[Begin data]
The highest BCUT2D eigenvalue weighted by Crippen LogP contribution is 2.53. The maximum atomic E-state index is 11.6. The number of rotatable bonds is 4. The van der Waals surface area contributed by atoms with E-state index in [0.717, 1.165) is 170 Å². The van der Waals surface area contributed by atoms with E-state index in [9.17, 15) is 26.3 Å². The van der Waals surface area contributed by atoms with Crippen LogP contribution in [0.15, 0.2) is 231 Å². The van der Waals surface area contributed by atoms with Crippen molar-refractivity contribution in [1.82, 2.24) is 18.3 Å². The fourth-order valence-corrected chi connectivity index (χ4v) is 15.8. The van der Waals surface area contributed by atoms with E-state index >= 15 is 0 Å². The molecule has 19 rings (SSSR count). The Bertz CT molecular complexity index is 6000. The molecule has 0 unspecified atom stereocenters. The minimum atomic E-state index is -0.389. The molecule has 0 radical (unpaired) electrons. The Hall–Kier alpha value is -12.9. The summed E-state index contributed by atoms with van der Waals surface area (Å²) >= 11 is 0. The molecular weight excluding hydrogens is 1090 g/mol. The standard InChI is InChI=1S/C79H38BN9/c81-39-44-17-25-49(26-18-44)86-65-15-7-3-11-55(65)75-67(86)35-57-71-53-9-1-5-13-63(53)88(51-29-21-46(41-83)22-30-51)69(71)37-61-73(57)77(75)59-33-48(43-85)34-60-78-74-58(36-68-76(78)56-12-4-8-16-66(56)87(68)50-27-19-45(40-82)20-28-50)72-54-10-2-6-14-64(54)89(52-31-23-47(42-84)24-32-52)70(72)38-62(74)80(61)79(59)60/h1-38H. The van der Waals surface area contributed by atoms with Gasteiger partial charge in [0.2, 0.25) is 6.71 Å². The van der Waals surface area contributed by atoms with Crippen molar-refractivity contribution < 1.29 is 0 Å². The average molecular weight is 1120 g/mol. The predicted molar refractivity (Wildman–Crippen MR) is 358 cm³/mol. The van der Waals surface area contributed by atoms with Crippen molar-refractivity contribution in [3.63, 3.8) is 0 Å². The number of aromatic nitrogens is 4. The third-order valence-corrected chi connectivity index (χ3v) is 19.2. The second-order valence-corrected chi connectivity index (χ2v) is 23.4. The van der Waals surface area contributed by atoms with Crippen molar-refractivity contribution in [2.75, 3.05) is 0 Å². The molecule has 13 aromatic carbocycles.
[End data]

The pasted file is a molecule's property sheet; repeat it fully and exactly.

The highest BCUT2D eigenvalue weighted by Crippen LogP contribution is 2.53. The maximum atomic E-state index is 11.6. The number of rotatable bonds is 4. The van der Waals surface area contributed by atoms with E-state index in [0.717, 1.165) is 170 Å². The van der Waals surface area contributed by atoms with E-state index in [9.17, 15) is 26.3 Å². The van der Waals surface area contributed by atoms with Crippen LogP contribution in [0.15, 0.2) is 231 Å². The van der Waals surface area contributed by atoms with Crippen molar-refractivity contribution in [1.82, 2.24) is 18.3 Å². The fourth-order valence-corrected chi connectivity index (χ4v) is 15.8. The van der Waals surface area contributed by atoms with E-state index >= 15 is 0 Å². The molecule has 19 rings (SSSR count). The Bertz CT molecular complexity index is 6000. The molecule has 0 unspecified atom stereocenters. The minimum atomic E-state index is -0.389. The molecule has 0 radical (unpaired) electrons. The Hall–Kier alpha value is -12.9. The summed E-state index contributed by atoms with van der Waals surface area (Å²) >= 11 is 0. The molecular weight excluding hydrogens is 1090 g/mol. The standard InChI is InChI=1S/C79H38BN9/c81-39-44-17-25-49(26-18-44)86-65-15-7-3-11-55(65)75-67(86)35-57-71-53-9-1-5-13-63(53)88(51-29-21-46(41-83)22-30-51)69(71)37-61-73(57)77(75)59-33-48(43-85)34-60-78-74-58(36-68-76(78)56-12-4-8-16-66(56)87(68)50-27-19-45(40-82)20-28-50)72-54-10-2-6-14-64(54)89(52-31-23-47(42-84)24-32-52)70(72)38-62(74)80(61)79(59)60/h1-38H. The van der Waals surface area contributed by atoms with Gasteiger partial charge in [0.2, 0.25) is 6.71 Å². The van der Waals surface area contributed by atoms with Crippen molar-refractivity contribution < 1.29 is 0 Å². The average molecular weight is 1120 g/mol. The predicted molar refractivity (Wildman–Crippen MR) is 358 cm³/mol. The van der Waals surface area contributed by atoms with Crippen molar-refractivity contribution in [3.63, 3.8) is 0 Å². The number of aromatic nitrogens is 4. The third-order valence-corrected chi connectivity index (χ3v) is 19.2. The second-order valence-corrected chi connectivity index (χ2v) is 23.4. The van der Waals surface area contributed by atoms with Crippen molar-refractivity contribution in [2.75, 3.05) is 0 Å². The molecule has 13 aromatic carbocycles.